Introduction to Radiometry
Radiometry is an essential part of the optical design of virtually every optical instrument, and key to many applications. It is also used to measure the radiation of various objects. This tutorial examines both the techniques of calculating radiative transfer and the measurement of fluxes and radiometric properties of various sorts.
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Chapter A Transmission Reflection Emission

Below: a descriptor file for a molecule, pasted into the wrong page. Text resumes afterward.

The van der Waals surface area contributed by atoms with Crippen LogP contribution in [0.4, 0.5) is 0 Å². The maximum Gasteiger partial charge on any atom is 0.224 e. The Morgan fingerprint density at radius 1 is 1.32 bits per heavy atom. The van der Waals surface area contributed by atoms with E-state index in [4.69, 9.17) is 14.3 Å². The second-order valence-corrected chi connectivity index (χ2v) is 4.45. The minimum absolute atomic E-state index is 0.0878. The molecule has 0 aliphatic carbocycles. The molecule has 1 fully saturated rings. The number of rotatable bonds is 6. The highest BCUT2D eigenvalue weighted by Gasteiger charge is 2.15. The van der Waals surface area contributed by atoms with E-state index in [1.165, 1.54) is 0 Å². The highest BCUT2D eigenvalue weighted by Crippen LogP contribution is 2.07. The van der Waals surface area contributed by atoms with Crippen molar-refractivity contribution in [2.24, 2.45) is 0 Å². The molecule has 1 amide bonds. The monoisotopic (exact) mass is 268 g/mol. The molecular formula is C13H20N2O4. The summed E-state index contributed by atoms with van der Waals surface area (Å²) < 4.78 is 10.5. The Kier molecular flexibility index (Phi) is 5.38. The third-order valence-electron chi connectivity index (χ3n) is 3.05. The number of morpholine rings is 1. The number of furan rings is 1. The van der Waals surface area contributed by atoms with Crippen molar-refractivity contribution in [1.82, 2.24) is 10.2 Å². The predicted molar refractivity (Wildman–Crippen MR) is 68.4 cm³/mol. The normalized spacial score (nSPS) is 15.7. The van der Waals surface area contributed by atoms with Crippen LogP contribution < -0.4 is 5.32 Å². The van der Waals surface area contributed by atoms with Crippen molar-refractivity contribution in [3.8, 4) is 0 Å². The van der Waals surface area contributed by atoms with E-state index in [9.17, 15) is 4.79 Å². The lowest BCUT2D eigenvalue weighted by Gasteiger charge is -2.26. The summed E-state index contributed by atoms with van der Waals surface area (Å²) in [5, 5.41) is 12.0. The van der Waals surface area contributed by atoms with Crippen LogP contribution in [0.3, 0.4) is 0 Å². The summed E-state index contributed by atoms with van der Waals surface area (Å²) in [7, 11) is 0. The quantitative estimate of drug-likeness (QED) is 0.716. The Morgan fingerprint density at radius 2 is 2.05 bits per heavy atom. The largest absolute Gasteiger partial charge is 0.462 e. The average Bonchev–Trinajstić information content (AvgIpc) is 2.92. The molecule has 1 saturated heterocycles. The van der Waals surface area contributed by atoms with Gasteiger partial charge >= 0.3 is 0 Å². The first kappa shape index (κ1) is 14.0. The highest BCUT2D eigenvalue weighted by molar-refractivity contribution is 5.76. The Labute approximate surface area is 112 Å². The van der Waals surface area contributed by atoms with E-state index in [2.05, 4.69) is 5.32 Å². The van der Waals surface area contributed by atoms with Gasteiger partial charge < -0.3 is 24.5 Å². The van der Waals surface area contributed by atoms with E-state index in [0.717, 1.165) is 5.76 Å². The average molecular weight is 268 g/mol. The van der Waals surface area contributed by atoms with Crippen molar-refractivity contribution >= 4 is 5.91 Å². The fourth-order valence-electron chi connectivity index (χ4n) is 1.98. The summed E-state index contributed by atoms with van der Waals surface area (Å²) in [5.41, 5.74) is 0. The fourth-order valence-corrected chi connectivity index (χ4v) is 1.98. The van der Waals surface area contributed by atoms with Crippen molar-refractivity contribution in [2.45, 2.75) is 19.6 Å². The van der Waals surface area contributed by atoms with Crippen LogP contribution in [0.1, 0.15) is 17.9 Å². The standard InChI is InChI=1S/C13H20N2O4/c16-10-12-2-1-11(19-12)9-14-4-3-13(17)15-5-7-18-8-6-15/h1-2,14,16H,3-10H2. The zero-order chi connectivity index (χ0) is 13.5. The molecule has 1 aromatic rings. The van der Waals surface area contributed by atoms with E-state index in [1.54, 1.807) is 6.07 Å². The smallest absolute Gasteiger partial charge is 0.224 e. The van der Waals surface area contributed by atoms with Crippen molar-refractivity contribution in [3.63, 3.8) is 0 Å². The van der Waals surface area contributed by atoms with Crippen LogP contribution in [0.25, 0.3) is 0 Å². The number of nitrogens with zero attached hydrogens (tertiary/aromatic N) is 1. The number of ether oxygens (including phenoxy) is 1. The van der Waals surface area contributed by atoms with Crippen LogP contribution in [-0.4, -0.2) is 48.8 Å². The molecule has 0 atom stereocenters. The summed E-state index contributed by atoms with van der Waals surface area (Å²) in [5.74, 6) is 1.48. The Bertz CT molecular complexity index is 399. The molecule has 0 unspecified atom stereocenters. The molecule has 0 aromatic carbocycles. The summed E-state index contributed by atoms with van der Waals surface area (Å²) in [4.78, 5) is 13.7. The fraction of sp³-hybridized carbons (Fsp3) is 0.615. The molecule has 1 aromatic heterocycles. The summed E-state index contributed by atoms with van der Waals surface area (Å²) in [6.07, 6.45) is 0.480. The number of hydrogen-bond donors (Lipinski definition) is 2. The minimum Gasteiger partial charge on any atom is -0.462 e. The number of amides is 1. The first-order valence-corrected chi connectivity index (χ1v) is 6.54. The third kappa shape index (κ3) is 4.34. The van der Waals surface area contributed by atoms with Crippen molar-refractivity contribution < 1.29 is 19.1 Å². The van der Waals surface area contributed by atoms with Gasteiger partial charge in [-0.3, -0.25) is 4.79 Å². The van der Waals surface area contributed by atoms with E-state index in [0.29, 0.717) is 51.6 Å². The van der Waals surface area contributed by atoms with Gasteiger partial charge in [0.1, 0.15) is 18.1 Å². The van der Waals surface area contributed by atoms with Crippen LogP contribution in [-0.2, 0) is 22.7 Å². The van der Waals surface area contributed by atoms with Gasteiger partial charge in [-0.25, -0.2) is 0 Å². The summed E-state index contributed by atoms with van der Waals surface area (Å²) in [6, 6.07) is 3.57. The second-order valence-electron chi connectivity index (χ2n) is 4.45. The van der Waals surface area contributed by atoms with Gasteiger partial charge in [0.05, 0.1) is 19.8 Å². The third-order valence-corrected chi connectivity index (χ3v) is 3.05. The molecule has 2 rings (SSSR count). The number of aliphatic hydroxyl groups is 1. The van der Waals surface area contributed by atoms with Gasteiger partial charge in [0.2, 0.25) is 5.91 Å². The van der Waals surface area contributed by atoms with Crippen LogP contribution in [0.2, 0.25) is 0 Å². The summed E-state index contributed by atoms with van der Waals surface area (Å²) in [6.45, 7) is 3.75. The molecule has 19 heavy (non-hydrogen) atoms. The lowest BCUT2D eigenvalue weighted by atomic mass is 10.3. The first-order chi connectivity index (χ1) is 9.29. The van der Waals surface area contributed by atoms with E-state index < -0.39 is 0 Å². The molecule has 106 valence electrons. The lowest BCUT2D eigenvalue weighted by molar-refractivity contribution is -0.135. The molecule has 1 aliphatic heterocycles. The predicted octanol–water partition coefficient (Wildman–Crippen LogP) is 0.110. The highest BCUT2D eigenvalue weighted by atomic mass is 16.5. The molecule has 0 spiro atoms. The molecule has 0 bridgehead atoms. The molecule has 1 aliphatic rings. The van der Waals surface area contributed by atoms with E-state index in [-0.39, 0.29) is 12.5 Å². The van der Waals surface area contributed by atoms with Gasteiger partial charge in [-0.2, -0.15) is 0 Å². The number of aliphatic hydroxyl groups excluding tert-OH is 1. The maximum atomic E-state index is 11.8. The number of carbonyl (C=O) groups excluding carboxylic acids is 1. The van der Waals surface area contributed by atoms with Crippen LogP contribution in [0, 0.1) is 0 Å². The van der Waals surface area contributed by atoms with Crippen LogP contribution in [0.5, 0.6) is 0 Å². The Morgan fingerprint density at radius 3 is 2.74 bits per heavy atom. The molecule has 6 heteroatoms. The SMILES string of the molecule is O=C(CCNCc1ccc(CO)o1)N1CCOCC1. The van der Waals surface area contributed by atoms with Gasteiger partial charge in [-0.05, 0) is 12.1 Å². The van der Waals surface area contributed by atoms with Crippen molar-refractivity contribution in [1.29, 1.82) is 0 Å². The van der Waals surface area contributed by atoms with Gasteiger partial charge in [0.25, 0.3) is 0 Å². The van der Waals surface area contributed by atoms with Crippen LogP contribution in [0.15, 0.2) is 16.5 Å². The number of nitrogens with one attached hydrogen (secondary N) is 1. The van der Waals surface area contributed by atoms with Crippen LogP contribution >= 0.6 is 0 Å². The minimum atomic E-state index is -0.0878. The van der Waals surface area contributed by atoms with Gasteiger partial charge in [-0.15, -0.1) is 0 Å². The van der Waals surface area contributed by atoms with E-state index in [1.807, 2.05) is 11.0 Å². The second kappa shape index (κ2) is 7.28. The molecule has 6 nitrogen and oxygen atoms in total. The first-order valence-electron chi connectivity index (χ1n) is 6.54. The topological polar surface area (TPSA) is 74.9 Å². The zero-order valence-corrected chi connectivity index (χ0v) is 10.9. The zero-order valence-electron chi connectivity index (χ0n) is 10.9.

aberrations absorption coefficient aperture stop Applied Optics approximation atmosphere axis bandwidth beam bidirectional reflectivity blackbody bolometer calculation calibration source cavity radiator color temperature components constant cosine defined described detector differential element directional-hemispherical reflectivity distance effective electrical emissivity emitted energy entrance pupil field stop flux density frequency function geometry heat incidence infrared instrument integral integrating sphere intensity internal transmittance lambertian laser lens light linear lumen luminous material matrix method mirror monochromatic NIST noise normal Optical Society optical system output overlying hemisphere perpendicular photometry photon plane parallel plate projected solid angle radiance temperature radiant exitance radiative transfer radiometric radiometric measurements radiometric quantities Ratio Temperature rectangle reflector refractive index sample scattering shown in Figure Society of America solid angle spectral band spectral distribution spectral response spectrum specular reflectivity sphere square standard steradian surface technique thermal thermocouples throughput transmission unit variable watts wave wavelength wavenumber Wolfe